The species is documented to have one annual generation in Connecticut, but some evidence of a partial second generation also has been documented. Additional research on the life history of the species is needed. The pupa spends the winter underground in a large cocoon (Wagner et al. 2008).
Larval foodplants include species in the genera Antirrhinum, Linaria, and Nuttallanthus (Powell and Opler 2009). In the Northeast, larvae feed on flowers and seeds (not leaves) of toadflax, especially old-toadflax (Linaria canadensis) (Wagner et al. 2008).
The best times to see the species are during its last larval stage (thought to be June-July in New York State) or flight season (apparently July-August in New York State) (Wagner et al. 2008).
The time of year you would expect to find Scribbled Sallow Moth present, reproducing, and larvae present and active in New York.
Scribbled Sallow Moth
Sympistis perscripta (Guenée, 1852)
The species seems to have been also referred to as Oncocnemis perscripta (Forbes 1954).
Boros, Christie A., Frank R. Stermitz, and Noel McFarland. 1991. Processing of iridoid glycoside antirrinoside from Maurandya antirrhiniflora (Scrophulariaceae) by Meris paradoxa (Geometridae) and Lepipolys species (Noctuidae). Journal of Chemical Ecology 17(6):1123-1133.
Forbes, William T. M. 1954. Lepidoptera of New York and neighboring states part III. Cornell University Experiment Station Memoir 329.
NatureServe. 2010. NatureServe Explorer: An online encyclopedia of life [web application]. Version 7.1. NatureServe, Arlington, Virginia. Available http://www.natureserve.org/explorer. (Data last updated August 2010)
New York Natural Heritage Program. 2022. New York Natural Heritage Program Databases. Albany, NY.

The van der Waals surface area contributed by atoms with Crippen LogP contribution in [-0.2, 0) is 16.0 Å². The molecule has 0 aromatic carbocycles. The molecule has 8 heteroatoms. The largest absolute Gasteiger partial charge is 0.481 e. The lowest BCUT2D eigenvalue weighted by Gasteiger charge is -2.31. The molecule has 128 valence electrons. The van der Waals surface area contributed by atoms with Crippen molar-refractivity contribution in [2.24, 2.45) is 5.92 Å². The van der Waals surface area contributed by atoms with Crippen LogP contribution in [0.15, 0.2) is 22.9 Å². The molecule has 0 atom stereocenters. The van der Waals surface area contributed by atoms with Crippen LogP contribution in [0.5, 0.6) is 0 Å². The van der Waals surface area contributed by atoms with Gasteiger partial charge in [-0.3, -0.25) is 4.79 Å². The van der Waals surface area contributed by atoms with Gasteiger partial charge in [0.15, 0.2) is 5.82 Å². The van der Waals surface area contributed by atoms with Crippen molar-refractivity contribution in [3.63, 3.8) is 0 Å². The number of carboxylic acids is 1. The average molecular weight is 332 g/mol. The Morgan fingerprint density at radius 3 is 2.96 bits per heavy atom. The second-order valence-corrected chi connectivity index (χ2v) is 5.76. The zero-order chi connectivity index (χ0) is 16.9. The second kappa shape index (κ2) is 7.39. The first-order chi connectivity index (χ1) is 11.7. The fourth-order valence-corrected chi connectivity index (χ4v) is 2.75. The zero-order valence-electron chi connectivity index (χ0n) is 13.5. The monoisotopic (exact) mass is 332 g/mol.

North American Moth Photographers Group at the Mississippi Entomological Museum. No date. Mississippi State University, Mississippi. http://mothphotographersgroup.msstate.edu/MainMenu.shtml
Opler, Paul A., Kelly Lotts, and Thomas Naberhaus, coordinators. 2010. Butterflies and Moths of North America. Bozeman, MT: Big Sky Institute. <http://www.butterfliesandmoths.org/> (accessed May 2010).
Powell, J. A. and P. A. Opler. 2009. Moths of Western North America. University of California Press, Berkeley, CA. 369 pp.
Schweitzer, Dale F. 1998. Rare, potentially rare, and historic macrolepidoptera for Long Island, New York: A suggested inventory list.
Wagner, D. L., D. F. Schweitzer, J. B. Sullivan, and R. C. Reardon. 2008. Owlet Caterpillars of Eastern North America (Lepidoptera: Noctudiae)
This guide was authored by: Andrea Chaloux
Information for this guide was last updated on: February 9, 2012
Please cite this page as:
New York Natural Heritage Program. 2022. Online Conservation Guide for Sympistis perscripta. Available from: https://guides.nynhp.org/scribbled-sallow-moth/. Accessed September 29, 2022.